Sat between the Hudson River and New York’s High Line, Piano’s Whitney Museum of American Art was designed to bring the gallery, which had been scattered in various buildings after outgrowing its Marcel Breuer-designed Madison Avenue home, back together on one site.
More than 6,000m2 of gallery space is spread over nine floors while terraces cascade down the outside of the building, giving views out over the High Line and creating outdoor sculpture terraces.
Resembling a stack of blocks, the building responds to the industrial nature of the Meatpacking District where it sits, and at ground level a large cantilevered entrance transforms the area outside the building into a public space.
4. The Menil Collection, Houston (1987)
Piano’s first building in the USA houses the art collection of Dominique and John de Menil. Alongside spaces designed to house their collection of ancient, African and surrealist modern art, the building also includes a picture frame workshop, a studio for restoration and study, and a winter garden.
The museum’s scale is domestic in proportion, reflecting the surrounding bungalows and it allows all art to be viewed in natural daylight though the development of ferro-cement louvres which sit beneath the glazed roof. In 1992 Piano returned to the project to build a separate pavilion dedicated to the work of Cy Twombly.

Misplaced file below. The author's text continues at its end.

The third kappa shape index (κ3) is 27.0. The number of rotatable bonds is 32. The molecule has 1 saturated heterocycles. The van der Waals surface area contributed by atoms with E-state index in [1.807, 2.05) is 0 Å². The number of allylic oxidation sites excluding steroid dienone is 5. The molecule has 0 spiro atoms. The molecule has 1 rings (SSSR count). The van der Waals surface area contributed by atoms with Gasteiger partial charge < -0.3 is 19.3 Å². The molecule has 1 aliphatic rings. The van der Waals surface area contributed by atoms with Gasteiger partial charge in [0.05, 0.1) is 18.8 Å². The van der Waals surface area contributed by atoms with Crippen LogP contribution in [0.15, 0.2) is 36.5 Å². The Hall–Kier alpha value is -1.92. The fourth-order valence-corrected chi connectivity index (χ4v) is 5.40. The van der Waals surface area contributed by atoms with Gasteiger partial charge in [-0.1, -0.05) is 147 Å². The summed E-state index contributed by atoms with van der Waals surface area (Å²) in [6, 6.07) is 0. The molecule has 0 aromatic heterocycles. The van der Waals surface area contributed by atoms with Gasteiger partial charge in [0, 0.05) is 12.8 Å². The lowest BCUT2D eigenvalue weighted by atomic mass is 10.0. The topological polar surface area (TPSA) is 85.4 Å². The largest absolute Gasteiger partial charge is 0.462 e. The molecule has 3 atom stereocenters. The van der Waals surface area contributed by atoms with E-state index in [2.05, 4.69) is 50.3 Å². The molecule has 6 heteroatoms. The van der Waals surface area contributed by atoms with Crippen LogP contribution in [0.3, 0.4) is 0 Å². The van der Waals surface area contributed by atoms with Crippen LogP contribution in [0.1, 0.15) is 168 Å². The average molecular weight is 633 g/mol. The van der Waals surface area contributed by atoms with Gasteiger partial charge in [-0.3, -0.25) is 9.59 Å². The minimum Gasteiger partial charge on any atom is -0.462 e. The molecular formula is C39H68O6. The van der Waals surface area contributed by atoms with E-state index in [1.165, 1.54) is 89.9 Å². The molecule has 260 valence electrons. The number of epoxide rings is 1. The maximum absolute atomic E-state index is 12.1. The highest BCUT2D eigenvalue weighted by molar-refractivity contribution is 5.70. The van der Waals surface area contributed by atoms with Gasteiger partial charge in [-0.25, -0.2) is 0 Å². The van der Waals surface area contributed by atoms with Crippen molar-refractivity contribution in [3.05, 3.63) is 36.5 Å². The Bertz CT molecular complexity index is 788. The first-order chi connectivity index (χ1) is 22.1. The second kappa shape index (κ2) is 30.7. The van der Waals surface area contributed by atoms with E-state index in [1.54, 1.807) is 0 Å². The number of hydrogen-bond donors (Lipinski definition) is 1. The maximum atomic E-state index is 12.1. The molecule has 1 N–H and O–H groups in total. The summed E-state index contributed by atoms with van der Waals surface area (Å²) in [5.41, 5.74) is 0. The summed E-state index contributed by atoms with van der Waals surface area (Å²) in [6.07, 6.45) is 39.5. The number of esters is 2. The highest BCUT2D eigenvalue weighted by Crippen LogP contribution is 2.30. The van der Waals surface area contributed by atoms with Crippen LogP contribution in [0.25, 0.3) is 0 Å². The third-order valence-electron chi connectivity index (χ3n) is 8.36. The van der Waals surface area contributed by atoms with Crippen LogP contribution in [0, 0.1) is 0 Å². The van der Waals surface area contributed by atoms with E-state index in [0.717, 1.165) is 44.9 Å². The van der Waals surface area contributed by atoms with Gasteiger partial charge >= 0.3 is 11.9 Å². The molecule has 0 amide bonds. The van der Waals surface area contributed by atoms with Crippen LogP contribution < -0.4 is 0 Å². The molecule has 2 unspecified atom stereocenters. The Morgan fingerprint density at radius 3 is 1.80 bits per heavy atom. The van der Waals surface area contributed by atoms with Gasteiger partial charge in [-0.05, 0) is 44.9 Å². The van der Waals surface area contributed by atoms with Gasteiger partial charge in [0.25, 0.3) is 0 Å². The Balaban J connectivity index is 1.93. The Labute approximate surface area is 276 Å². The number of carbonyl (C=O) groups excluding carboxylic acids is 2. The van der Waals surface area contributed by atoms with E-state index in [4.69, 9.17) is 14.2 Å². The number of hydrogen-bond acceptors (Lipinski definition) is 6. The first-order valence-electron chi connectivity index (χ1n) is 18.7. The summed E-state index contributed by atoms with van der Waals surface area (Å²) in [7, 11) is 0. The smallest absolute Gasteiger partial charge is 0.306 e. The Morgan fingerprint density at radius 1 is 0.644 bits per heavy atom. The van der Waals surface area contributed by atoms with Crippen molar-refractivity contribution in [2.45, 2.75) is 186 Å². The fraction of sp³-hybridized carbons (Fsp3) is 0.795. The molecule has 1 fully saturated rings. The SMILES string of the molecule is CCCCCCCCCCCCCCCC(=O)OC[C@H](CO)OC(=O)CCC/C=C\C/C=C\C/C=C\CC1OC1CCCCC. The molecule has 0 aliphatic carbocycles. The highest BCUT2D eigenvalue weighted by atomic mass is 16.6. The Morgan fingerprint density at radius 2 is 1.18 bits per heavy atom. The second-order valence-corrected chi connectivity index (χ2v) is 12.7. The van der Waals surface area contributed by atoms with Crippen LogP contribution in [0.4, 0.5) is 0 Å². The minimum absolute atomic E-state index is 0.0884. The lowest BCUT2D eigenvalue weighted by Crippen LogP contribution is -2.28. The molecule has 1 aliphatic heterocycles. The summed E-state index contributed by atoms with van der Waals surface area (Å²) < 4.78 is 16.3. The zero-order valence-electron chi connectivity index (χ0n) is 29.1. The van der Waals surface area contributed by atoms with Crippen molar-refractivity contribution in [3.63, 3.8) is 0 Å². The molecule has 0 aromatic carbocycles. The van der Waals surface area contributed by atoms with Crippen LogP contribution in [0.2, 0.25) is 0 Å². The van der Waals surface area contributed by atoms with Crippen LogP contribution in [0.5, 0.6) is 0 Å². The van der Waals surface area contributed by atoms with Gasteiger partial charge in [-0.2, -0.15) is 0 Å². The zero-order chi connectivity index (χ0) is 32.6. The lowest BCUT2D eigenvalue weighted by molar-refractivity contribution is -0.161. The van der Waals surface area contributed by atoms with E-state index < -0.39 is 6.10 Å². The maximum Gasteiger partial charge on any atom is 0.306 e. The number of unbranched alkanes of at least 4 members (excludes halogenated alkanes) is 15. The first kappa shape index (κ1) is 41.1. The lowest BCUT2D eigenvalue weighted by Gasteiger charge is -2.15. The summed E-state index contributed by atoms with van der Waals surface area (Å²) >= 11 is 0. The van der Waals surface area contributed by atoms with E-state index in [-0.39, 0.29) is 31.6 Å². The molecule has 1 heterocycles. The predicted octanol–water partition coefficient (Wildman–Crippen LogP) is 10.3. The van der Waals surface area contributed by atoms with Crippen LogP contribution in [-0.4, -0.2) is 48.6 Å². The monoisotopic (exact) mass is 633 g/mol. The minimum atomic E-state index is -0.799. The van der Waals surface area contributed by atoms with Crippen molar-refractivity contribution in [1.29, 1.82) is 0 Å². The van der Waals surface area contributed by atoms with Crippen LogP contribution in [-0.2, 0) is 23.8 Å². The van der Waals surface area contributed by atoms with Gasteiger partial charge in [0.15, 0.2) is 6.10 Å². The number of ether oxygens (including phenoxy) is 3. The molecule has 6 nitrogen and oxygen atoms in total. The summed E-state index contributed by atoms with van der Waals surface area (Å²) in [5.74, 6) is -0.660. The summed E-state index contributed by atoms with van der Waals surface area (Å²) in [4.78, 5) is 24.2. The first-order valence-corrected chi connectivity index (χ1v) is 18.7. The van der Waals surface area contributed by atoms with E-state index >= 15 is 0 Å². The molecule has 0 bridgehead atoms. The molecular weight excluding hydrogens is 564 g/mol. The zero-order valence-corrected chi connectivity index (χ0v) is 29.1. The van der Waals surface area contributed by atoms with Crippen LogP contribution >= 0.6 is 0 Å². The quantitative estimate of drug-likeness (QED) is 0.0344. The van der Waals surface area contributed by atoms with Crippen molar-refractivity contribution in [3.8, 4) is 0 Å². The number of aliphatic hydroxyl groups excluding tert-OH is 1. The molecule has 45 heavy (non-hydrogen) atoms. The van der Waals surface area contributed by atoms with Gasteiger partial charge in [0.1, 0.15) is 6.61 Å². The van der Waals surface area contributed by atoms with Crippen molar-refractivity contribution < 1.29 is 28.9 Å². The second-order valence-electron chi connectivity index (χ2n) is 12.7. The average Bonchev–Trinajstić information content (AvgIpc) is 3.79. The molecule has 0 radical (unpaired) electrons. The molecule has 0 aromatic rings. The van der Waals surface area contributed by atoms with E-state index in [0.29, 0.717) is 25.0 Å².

5. Jean-Marie Tjibaou Cultural Centre, Noumea (1998)
This project in Noumea - the capital of the Pacific Island cluster of New Caledonia – was conceived to recognise and celebrate Kanak culture. One of the main focuses was to combine the Kanak people’s building skills and deep ties with nature, with the use of modern materials such as glass, stone, aluminium and steel. Using traditional Kanak chiefs’ houses as inspiration, Piano created a monumental sequence of 10 shells which stretch out along the hillside varying in height from 20 – 30m. Connected by a footpath which creates a procession-like sequence, each hut serves a different function – from housing exhibition spaces and research areas to studios for music, dance painting and sculpture.
6. Jérôme Seydoux Pathé Foundation, Paris (2014)
Dedicated to the promotion of cinematography, Piano’s headquarters for the Jérôme Seydoux Pathé Foundation, house the foundation’s offices and archives alongside exhibition spaces and a 70-seat screening room.